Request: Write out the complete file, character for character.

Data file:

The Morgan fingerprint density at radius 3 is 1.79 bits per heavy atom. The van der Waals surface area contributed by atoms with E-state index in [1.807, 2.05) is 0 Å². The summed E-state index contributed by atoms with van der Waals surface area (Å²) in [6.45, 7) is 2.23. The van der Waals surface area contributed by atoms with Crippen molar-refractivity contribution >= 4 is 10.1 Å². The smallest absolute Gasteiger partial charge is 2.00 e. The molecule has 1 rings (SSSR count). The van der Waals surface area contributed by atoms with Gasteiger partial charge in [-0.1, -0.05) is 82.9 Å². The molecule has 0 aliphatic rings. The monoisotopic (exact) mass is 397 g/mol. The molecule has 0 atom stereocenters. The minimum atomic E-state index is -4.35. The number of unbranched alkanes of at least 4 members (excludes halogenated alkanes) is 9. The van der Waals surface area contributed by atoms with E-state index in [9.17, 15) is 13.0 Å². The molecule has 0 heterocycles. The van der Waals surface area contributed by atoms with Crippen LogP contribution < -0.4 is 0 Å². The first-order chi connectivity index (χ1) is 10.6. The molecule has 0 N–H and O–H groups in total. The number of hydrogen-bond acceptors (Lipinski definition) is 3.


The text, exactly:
The Morgan fingerprint density at radius 3 is 1.79 bits per heavy atom. The van der Waals surface area contributed by atoms with E-state index in [1.807, 2.05) is 0 Å². The summed E-state index contributed by atoms with van der Waals surface area (Å²) in [6.45, 7) is 2.23. The van der Waals surface area contributed by atoms with Crippen molar-refractivity contribution >= 4 is 10.1 Å². The smallest absolute Gasteiger partial charge is 2.00 e. The molecule has 1 rings (SSSR count). The van der Waals surface area contributed by atoms with Gasteiger partial charge in [-0.1, -0.05) is 82.9 Å². The molecule has 0 aliphatic rings. The monoisotopic (exact) mass is 397 g/mol. The molecule has 0 atom stereocenters. The minimum atomic E-state index is -4.35. The number of unbranched alkanes of at least 4 members (excludes halogenated alkanes) is 9. The van der Waals surface area contributed by atoms with E-state index in [9.17, 15) is 13.0 Å². The molecule has 0 heterocycles. The van der Waals surface area contributed by atoms with Crippen LogP contribution < -0.4 is 0 Å². The first-order chi connectivity index (χ1) is 10.6. The molecule has 0 N–H and O–H groups in total. The number of hydrogen-bond acceptors (Lipinski definition) is 3.